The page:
Glencore shares rise, commodities still look like death and the India rate cut is larger than expected. Here are some of the things people in markets are talking about this morning.
Glencore shares rise
Glencore shares were trading 9 percent higher at 75 pence at 10:30 a.m. London time as it recovered some of yesterday's huge losses. Investors in the company are unhappy with the silence from Glencore's board in response to the collapse, with Legal & General Group Plc Chief Executive Officer Nigel Wilson saying “There’s a lot of noise and there’s not enough signalling,” on Bloomberg Television’s “Countdown” with Guy Johnson.
Commodity rout or commodity crisis?
Investors are becoming concerned that what has looked like a commodity rout will turn into a full blown-crisis. The 15-month fall in prices is unlikely to be reversed soon, with the Federal Reserve calling time on the cheap-money era and China still struggling to recover from its slump. The drop in commodities is easily seen in copper - viewed as a bellwether for the global economy by some - where the price has dropped through its 200-month moving-average in recent days, a month-end support level that has held since 2004.
India rate cut
India's central bank lowered interest rates by 50 basis points to 6.75 percent, a move predicted by only one of 52 economists surveyed by Bloomberg. Governor Raghuram Rajan said that weakening global activity since the bank's last review led to the decision, which is intended to help stoke domestic demand. Separately, Indian authorities relaxed rules on foreign ownership of its debt, giving global investors greater access to Asia's best-performing bond market.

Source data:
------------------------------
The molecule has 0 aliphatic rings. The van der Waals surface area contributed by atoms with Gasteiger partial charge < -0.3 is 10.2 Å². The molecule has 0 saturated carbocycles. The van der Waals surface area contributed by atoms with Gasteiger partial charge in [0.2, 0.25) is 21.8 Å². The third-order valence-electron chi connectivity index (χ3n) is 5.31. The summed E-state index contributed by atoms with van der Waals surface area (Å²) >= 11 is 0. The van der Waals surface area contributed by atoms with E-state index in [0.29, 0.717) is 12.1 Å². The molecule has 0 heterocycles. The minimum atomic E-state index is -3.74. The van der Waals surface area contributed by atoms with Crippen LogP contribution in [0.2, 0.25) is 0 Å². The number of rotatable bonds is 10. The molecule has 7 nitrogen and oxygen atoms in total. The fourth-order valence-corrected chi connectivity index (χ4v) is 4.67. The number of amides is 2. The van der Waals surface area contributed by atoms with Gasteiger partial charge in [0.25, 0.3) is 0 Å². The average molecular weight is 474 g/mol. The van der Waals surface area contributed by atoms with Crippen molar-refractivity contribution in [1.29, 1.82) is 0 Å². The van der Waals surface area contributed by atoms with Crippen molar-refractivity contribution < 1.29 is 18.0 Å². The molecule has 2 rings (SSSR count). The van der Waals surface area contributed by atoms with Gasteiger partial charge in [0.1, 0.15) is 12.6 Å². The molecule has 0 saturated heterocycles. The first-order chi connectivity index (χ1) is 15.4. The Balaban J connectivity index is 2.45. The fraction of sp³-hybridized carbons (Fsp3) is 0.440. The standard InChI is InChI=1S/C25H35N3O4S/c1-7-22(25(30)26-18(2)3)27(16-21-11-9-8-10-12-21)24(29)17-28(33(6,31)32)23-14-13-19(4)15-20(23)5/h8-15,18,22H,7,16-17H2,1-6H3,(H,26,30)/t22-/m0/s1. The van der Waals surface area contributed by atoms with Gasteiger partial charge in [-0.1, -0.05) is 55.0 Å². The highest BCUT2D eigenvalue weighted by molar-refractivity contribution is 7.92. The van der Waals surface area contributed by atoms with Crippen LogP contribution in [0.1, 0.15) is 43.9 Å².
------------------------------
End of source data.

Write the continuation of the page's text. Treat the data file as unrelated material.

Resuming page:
Euro-area sentiment rises
Shaking off concerns on global growth and collapsing commodities, Euro-area economic confidence unexpectedly rose to 105.6 in September. The median estimate of economists in a Bloomberg survey was for a decline to 104.1. The Stoxx Europe 600 Index dropped 0.4 percent at 10:35 a.m. London time, after being as much as 1.8 percent lower earlier in the session.
At 10 a.m ET we will find out how U.S. consumer confidence is faring, which will help investors gauge the health of the world's largest economy. The median estimate of economists surveyed by Bloomberg is for a drop to 97.0 from August's 101.5. Also today we get the Case-Shiller home price index.
What we've been reading
This is what's caught our eye over the last 24 hours.
- Goldman slashes S&P 500 price target for year end.
- 'Cold fusion' needed after 600 central bank rates cuts since 2008.
- One Irish china expert is taking the 'hard' out of hardware.
- How congress helped save Goldman from itself.
- Italian Prime Minister Matteo Renzi says Russia is crucial in exclusive interview.
- There's a bubble brewing China bonds.
- Carl Icahn made a video.
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